Black History Month has been domesticated. For much of society, especially in the U.S., this month simply represents a time of the year to promote “peace,” “unity,” and “reconciliation.” Further still, Black History Month is now an extra playing card for power brokers of society—and the card reads, “Stop-your-complaining-we-have-given-you-an-entire-month.” I would say that this mentality of patronization is most prevalent among those in charge who insist that racial progress is on the up and up.
The problem (leastways in my own view) are the lines that are drawn (intentionally and unintentionally) between racial groups—specifically within Christian circles. Black folk experience righteous fury over both previous and current injustices while white folk have a hard time understanding why it is that black people can’t just “forgive and forget.” Quietism is the only remedy… The results equal: 1) Charitable dialogue dissolves due to mistrust and judgmental posturing (by both sides). 2) Christians (black, brown, white, etc.) miss an opportunity to question various methods of subtle tokenism that continue to plague our society under the guise of “racial reconciliation.” 3) And finally, or should I say ironically, Christians end up forfeiting a month that could be consecrated to divine outrage over current injustices by tip toeing around said injustices so as to not upset the status quo.
I write from a Christian perspective. With that being said, I want to make a controversial suggestion. Churches should no longer celebrate Black History Month. In my view this month has simply been promulgated as a means to numb colored folk to injustices that they continue to face. When institutions, specifically Christian institutions, celebrate the popular renditions of Black History Month the results are more negative than they are positive.
So what then is the solution? I will not be so arrogant to suggest that I know with certainty what will right the ship when it comes to this matter—nonetheless I will offer some insights. I should also emphasize here that I am by no means suggesting that the celebration of people’s ethnic heritage must simply cease in order to expose the methods of the powerful. Instead, I want to reimagine what the month of February should mean to Christ’s church.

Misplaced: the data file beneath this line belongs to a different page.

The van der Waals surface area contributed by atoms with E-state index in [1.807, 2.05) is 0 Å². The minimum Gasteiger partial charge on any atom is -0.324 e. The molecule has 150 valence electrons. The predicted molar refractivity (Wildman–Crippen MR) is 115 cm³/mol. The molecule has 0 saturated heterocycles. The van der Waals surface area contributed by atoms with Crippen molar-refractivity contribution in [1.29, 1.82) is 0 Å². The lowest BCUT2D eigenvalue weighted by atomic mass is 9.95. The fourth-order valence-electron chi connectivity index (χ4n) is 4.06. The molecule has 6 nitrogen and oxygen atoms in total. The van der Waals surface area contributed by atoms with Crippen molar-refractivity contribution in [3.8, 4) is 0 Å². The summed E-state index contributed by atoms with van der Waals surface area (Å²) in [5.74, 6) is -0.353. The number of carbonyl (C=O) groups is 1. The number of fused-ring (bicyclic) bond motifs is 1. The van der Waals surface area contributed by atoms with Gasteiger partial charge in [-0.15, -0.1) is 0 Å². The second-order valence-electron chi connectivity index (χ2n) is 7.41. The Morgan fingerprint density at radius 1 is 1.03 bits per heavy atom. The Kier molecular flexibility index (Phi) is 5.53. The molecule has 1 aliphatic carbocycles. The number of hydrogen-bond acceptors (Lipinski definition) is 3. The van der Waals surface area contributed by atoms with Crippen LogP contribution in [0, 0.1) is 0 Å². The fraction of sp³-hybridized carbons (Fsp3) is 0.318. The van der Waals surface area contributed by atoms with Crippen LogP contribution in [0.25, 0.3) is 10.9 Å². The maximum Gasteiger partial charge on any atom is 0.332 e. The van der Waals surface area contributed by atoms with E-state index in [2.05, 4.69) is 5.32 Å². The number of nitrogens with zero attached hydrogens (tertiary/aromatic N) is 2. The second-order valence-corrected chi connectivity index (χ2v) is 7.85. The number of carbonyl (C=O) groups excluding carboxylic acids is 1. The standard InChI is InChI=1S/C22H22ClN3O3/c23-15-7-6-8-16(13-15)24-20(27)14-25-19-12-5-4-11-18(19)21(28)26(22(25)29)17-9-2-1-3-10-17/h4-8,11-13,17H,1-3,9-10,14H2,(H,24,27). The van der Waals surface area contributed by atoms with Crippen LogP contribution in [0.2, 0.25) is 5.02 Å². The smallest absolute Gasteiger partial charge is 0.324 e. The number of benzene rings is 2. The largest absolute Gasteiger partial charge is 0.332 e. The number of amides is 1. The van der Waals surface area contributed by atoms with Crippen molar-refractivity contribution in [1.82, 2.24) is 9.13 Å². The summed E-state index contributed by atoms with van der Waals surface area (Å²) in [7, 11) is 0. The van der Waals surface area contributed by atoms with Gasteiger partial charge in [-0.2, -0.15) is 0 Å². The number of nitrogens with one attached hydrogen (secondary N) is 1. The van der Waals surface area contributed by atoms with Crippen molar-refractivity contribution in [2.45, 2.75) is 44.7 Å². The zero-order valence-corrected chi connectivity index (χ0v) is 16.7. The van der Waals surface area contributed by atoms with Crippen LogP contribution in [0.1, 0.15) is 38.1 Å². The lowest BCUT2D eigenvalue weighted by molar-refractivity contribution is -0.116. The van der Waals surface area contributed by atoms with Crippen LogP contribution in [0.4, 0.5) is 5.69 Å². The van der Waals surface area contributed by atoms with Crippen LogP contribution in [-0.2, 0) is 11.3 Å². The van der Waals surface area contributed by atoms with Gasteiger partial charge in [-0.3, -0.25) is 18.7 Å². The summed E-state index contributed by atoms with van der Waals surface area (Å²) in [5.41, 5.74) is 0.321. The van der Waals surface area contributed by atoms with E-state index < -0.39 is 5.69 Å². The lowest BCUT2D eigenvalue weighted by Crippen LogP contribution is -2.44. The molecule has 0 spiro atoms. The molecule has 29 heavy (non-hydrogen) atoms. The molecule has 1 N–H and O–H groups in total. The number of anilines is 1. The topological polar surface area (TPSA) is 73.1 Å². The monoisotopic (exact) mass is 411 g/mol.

If churches truly wish to pay homage to the brave women and men who fought for the freedom of dark bodies throughout the U.S.’s abysmal history of racial sin, I think that the best way to do this would be to reclaim the month of February as a month where the entire, liberation infested, civil rights movement is remembered (in word) and reenacted (in deed) by church communities in our modern milieu. I would suggest that the 28 days in February be viewed as a sacrament of sorts. The time of Lent provides an appropriate parallel for what I envision in regards to the month of February for the church. Much like Lent, the 28 days in February would consist of prayer, reflection and action. And, like the Lenten season, Christians should be challenged to continue incorporating the practices they embodied over the 28 days into the rhythms of their lives.
Perhaps I can push a bit further. If Christians were to view the month of February as a month to celebrate various civil rights movements throughout U.S. history, the consequence would be that the month of February (as far as the church was concerned) belongs not only to people like Mahalia Jackson but also to Cesar Chavez. This month of civil unrest would not only belong to Harper Lee but also to Daisuke Kitagawa. To Richard Twiss and to Lisa Sharon Harper. This suggestion is complicated due to possible misunderstandings…
First, it should be duly noted that I am not advocating for less of an emphasis on heroic stories from various African American social movements. On the contrary—without black people’s struggle for freedom here in the U.S., human rights would have been virtually unattainable for any person whose skin was not white! Second, one could glean from this conversation that I am promoting a subtle form of cultural homogenization. Again, this could not be further from the truth! The melting pot analogy is often used in an effort to demonstrate cultural diversity when in reality it simply promotes cultural ambiguity. If churches were to take up my difficult suggestion, they would inevitably need to take great pains to celebrate the particularities of each culture without promoting cultural amnesia for the sake of “unity.”
I have attempted to be both sensitive and passionate in arguing my case. Nonetheless, I welcome opposing views and critiques. All that to say, we, as the people of God, have to think more carefully about the aforementioned subjects. Furthermore, we need to rediscover our divine outrage over racial discrimination in our modern society. As far as I am concerned, a way to ignite this fire may be to baptize the month of February in the waters of righteous indignation.